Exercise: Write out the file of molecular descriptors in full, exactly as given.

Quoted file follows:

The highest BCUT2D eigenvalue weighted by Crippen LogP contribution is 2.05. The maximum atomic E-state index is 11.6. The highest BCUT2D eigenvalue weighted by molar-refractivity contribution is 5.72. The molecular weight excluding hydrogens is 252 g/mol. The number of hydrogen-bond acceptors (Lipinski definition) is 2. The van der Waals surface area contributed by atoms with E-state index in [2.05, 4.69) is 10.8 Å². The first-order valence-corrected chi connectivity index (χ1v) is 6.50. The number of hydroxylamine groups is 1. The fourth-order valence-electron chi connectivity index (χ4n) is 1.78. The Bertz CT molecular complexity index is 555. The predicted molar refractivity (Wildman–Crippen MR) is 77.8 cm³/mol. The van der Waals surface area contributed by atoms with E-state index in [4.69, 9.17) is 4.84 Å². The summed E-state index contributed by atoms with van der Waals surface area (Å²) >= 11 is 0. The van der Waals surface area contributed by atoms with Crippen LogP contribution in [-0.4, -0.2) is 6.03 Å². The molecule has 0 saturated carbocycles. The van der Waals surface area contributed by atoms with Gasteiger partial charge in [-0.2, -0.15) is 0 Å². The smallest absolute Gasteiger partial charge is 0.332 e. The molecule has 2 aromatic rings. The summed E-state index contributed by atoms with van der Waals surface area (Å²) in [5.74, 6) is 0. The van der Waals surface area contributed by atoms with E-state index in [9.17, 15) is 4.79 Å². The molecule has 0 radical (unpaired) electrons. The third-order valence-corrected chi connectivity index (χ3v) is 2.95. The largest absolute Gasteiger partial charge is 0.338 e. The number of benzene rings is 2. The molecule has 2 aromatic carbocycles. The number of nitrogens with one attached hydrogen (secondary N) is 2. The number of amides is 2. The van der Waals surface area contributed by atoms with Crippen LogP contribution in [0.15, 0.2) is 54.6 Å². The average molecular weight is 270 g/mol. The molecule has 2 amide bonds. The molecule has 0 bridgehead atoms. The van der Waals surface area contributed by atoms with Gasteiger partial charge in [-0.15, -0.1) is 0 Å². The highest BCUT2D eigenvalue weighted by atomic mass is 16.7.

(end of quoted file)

The highest BCUT2D eigenvalue weighted by Crippen LogP contribution is 2.05. The maximum atomic E-state index is 11.6. The highest BCUT2D eigenvalue weighted by molar-refractivity contribution is 5.72. The molecular weight excluding hydrogens is 252 g/mol. The number of hydrogen-bond acceptors (Lipinski definition) is 2. The van der Waals surface area contributed by atoms with E-state index in [2.05, 4.69) is 10.8 Å². The first-order valence-corrected chi connectivity index (χ1v) is 6.50. The number of hydroxylamine groups is 1. The fourth-order valence-electron chi connectivity index (χ4n) is 1.78. The Bertz CT molecular complexity index is 555. The predicted molar refractivity (Wildman–Crippen MR) is 77.8 cm³/mol. The van der Waals surface area contributed by atoms with E-state index in [4.69, 9.17) is 4.84 Å². The summed E-state index contributed by atoms with van der Waals surface area (Å²) >= 11 is 0. The van der Waals surface area contributed by atoms with Crippen LogP contribution in [-0.4, -0.2) is 6.03 Å². The molecule has 0 saturated carbocycles. The van der Waals surface area contributed by atoms with Gasteiger partial charge in [-0.2, -0.15) is 0 Å². The smallest absolute Gasteiger partial charge is 0.332 e. The molecule has 2 aromatic rings. The summed E-state index contributed by atoms with van der Waals surface area (Å²) in [5.74, 6) is 0. The van der Waals surface area contributed by atoms with E-state index in [9.17, 15) is 4.79 Å². The molecule has 0 radical (unpaired) electrons. The third-order valence-corrected chi connectivity index (χ3v) is 2.95. The largest absolute Gasteiger partial charge is 0.338 e. The number of benzene rings is 2. The molecule has 2 aromatic carbocycles. The number of nitrogens with one attached hydrogen (secondary N) is 2. The number of amides is 2. The van der Waals surface area contributed by atoms with Crippen LogP contribution in [0.15, 0.2) is 54.6 Å². The average molecular weight is 270 g/mol. The molecule has 2 amide bonds. The molecule has 0 bridgehead atoms. The van der Waals surface area contributed by atoms with Gasteiger partial charge in [-0.15, -0.1) is 0 Å². The highest BCUT2D eigenvalue weighted by atomic mass is 16.7.